Uncle Al said...

Boson photons see isotropic vacuum to 14 significant figures. Vacuum mirror symmetry plus fermionic matter give parity violations (vacuum parity diagnostics). Einstein-Cartan-Kibble-Sciama gravitation allows chiral spacetime torsion toward matter. Spacetime curvature is a racemic (Ashtekar) subset.

Noetherian [vacuum isotropy] = [angular momentum conservation] chiral anisotropic leaks for matter as MOND's 1.2×10^(-10) m/s^2 Milgrom acceleration. Opposite shoes embed in chiral vacuum with different energies, vacuum free falling along non-identical minimum action trajectories. End dark matter with Equivalence Principle violation.

Crystallography offers 11 pairs of opposite geometric parity space groups. Opposite shoes are single crystals of gamma-glycine in space groups P3(1) / P3(2) or alpha-quartz in P3(1)21 / P3(2)21. Dark matter is falsified within 90 days. Stop whining. Look.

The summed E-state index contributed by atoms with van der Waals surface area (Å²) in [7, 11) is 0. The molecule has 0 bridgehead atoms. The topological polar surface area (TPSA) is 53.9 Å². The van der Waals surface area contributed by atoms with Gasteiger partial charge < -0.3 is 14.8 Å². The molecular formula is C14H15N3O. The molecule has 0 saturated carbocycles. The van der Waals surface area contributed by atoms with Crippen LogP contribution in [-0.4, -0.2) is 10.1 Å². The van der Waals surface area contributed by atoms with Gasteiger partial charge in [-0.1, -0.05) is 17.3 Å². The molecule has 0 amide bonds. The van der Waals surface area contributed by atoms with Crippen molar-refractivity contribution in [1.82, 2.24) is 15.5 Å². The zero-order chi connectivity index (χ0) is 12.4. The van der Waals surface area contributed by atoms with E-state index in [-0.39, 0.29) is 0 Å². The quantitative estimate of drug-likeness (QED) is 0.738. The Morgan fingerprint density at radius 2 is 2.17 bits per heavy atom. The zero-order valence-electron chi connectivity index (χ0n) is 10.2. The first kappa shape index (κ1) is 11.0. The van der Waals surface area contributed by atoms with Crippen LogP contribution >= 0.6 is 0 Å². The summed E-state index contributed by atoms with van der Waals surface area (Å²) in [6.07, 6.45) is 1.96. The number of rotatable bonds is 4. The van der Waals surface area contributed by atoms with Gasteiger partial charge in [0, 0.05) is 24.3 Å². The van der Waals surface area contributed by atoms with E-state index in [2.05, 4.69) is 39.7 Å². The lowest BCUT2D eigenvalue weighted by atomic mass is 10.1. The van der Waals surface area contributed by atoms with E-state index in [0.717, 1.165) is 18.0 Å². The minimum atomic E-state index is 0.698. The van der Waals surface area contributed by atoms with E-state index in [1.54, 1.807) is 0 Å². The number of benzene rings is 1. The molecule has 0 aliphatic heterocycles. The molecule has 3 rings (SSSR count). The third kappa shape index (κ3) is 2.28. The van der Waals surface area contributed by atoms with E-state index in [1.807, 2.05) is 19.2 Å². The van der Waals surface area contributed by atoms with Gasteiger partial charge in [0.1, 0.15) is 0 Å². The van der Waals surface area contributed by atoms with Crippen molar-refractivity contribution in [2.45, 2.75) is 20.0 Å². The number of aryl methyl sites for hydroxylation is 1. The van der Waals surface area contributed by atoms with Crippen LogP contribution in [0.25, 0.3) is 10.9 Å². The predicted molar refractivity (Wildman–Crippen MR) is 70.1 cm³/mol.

Robert L. Oldershaw said...


Scientists did not expect dark matter and many fought against the concept until the evidence was quite strong. Some still fight against it (e.g., MOND).

I often use the adjective enigmatic and I think most thoughtful persons would agree that the dark matter is enigmatic, i.e., still a great mystery after 40 years of effort to identify it.

Saying after the fact words to the effect that "we should have expected this" is just-so reasoning and not particularly scientific.

MarkusM said...

Yep, enigmatic - I wonder which one is the most enigmatic one ?

Eric said...

"Yep, enigmatic - I wonder which one is the most enigmatic one ?

At least half or more of those questions are answerable today. The problem is that the ones who are wrong are mostly the ones in the highest position of authority. They are the ones with the clout in media. (Just try writing something that is correct but contrary to the conventional wisdom of today and you'll see what I mean.)